Abstract

Cement sealing of the casing-borehole annulus and gas migration control following primary cementing are closely related to real-time downhole fluid loss rates during the cement transition period.

A series of cement fluid loss tests on washed mud filter cake clearly illustrate that downhole fluid loss rates are strongly dependent on fluid loss rates of drilling fluid. Unless altered by reactive washes, the initial fluid loss rate of the cement is equal to the rate established by the drilling fluid filter cake, but after 60 minutes cement filtration time control contributed by cement fluid loss additive is readily apparent.

Using technology similar to hydraulic fracturing fluid loss rate theory, a method of predicting the real time fluid loss rate for cement on drilling fluid filter cake has been developed. This method uses data derived from (1) standard high pressure-high temperature (HP-HT) tests on the cement slurry, (2) standard HP-HT tests on the drilling fluid, (3) laboratory drilling fluid filter cake thickness, and (4) estimated downhole drilling fluid cake thickness.

A method was derived combining static gel strength development rate, downhole fluid loss rate, and well geometry to give a dimensionless evaluation number. This evaluation number, defined as the slurry response number (SRN), is a relative prediction of cement slurry performance for controlling gas migration. Its practical use is illustrated with a case history. A field survey shows a firm correlation between this new evaluation number and successful gas migration control.

The results of HP-HT fluid loss tests on drilling fluid filter cake are given and compared to standard fluid loss tests and to simultaneously measured static gel strength. The influence of pressure on fluid loss rates and static gel strength rates is illustrated. Mechanisms by which fluid loss affects cement bonding and gas migration are discussed.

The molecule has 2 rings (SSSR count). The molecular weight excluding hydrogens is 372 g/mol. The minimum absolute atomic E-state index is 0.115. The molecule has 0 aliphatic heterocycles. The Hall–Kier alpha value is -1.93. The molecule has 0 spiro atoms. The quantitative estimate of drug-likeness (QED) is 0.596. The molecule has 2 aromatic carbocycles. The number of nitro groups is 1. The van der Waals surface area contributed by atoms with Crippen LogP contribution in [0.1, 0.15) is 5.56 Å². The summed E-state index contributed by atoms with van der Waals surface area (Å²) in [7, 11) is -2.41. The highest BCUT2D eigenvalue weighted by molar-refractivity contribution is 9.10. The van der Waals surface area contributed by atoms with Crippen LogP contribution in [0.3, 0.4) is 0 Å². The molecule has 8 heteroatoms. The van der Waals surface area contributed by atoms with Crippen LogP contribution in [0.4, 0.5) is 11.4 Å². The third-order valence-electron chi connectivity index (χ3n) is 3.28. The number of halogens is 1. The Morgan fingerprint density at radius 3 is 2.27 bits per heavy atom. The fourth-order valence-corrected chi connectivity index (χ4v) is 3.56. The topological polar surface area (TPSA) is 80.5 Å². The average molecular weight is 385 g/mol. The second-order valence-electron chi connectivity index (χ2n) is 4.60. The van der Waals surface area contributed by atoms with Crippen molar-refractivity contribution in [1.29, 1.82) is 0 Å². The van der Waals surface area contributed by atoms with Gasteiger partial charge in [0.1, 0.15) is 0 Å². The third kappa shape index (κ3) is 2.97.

A method for determining slurry permeability during the transition period is given and results relating fluid loss to slurry permeability and specific static gel strength levels are shown.

Introduction

Annular gas flow and gas migration have been topics of much discussion and a great deal of research in the industry for several years. Many specialized cementing techniques and cement systems have been designed to combat this problem. These systems have all had some degree of success, but none has been completely successful. The theory of how cement loses its hydrostatic pressure is well accepted throughout the industry. Theories on how the cement gels, the influence of permeability, and how gas channels are formed through the cement, however, are still points of contention.

Prerequisite to consistent evaluation of gas migration control methods is agreement on the basic mechanics of gas migration. This paper compares current theories of gas migration, and with mathematical equations, demonstrates that channels in a cement column are the combined result of static gel strength development and downhole volume losses—and not the result of cement slurry permeability.

Static gel strength development of cements has been investigated in detail in past work, and some small amount of realistic downhole fluid loss of cements with drilling fluid filter cakes has been investigated.

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